As a gentleman of three score plus years I came late to the frequent wearing of formal attire. The fact is there is a lot to like about tuxedo events. The inherent order and defined rules are comforting considering the contrast between the chaos outside and the order inside where mysterious canapés are being served on silver trays by cyborgs. This is from a guy whose choice of pants in the morning is dictated by the pair that already has the belt on.
For a long while preservationists kept their gaze mostly west of Lexington Avenue, but with development pressures rocking Second Avenue, they are making up for lost time. Friends of the Upper East Side Historic Districts, a steward of Upper East Side preservation for over thirty years, is moving its mission to Yorkville.
Our slice of Manhattan is icon central, from the Chrysler Building to Grand Central’s clock to Iris Apfel. And so it was no surprise — but gratifying nonetheless — to learn that the James Beard Foundation has just given an East Side restaurant, the Grand Central Oyster Bar, its Design Icon Award for 2017.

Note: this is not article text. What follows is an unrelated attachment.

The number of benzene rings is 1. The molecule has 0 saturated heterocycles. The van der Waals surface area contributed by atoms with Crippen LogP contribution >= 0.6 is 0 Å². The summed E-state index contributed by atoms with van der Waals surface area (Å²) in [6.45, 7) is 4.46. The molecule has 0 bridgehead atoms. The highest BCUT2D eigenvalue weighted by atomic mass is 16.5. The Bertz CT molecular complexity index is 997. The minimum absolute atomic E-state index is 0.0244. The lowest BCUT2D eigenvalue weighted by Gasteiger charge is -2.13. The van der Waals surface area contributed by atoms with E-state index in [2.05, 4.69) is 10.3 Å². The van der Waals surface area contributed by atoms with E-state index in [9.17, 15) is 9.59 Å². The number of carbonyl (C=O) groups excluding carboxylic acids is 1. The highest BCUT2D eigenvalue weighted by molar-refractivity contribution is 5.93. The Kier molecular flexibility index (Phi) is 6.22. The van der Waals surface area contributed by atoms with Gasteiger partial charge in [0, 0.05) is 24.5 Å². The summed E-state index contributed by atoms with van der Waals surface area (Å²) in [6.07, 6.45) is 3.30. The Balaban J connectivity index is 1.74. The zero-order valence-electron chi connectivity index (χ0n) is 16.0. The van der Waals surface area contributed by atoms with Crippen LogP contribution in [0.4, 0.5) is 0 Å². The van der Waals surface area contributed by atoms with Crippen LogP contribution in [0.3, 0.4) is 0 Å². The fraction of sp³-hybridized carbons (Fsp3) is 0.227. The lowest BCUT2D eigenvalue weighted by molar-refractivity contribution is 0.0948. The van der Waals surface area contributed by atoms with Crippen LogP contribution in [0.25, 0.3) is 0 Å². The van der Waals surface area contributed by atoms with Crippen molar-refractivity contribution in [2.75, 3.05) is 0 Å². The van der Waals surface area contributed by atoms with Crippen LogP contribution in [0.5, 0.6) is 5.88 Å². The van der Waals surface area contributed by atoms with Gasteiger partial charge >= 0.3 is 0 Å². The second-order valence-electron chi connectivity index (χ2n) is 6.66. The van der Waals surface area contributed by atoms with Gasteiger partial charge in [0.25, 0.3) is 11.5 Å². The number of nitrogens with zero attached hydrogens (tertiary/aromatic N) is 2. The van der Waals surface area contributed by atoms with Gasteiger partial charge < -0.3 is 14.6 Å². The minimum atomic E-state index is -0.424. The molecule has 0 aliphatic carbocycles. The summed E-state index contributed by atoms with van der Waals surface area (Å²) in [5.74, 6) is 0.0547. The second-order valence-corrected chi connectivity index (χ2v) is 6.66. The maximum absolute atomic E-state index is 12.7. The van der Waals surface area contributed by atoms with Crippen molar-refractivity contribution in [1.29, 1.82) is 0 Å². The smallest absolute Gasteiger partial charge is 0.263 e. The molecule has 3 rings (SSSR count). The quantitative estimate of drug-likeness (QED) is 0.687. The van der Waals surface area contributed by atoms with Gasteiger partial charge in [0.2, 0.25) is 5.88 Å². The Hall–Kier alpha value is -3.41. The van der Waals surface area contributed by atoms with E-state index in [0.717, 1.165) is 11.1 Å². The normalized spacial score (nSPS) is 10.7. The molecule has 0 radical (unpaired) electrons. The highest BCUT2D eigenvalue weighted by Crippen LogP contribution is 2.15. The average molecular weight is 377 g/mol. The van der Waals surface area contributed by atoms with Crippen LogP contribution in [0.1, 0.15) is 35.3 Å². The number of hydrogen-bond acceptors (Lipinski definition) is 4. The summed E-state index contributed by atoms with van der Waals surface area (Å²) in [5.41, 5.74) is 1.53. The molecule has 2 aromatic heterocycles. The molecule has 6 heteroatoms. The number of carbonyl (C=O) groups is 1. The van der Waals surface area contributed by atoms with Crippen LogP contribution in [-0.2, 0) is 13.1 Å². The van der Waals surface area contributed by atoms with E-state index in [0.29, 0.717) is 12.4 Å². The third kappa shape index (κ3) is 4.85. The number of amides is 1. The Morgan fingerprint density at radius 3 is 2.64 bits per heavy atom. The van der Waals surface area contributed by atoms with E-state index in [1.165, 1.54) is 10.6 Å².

(Photo above is of the Oyster Bar and its famous tiled ceiling.)
Visiting the Metropolitan Museum on a sunny weekday afternoon is not a recommended activity for agoraphobes. And on a sunny weekend afternoon? Don’t even try if crowds make you apprehensive/annoyed/unhappy.
With its graceful Art Deco spire and mighty eagle hood ornaments, the Chrysler Building has long outshone the taller Empire State Building in aesthetic allure. Designed by William Van Alen and nearing completion in 1930, the Chrysler stood neck-and-neck with its rival, the Manhattan Company Building, for tallest in the world.
(Photo is of photojournalist Margaret Bourke-White atop the Chrysler Building. c. 1930)
Thank you, Friends of the Upper East Side Historic Districts, for alerting us to City Comptroller Scott Stringer’s new audit of the city’s POPs — and also for explaining what Privately Owned Public Spaces are.
The photo above of 200 E. 64th Street well illustrates the games building owners play. That area behind the planters is supposed to be open to the public. The developer received over 25,000 square feet of additional floor space in return.
It took a special kind of mind to design the Central Park Entire app. That mind belongs to artist Ken Chaya, an obsessive who, working with tree expert Edward Sibley Barnard, has identified nearly 20,000(!) trees in Central Park.
The fruit of their labor can be found in an amazing smartphone app called Central Park Entire.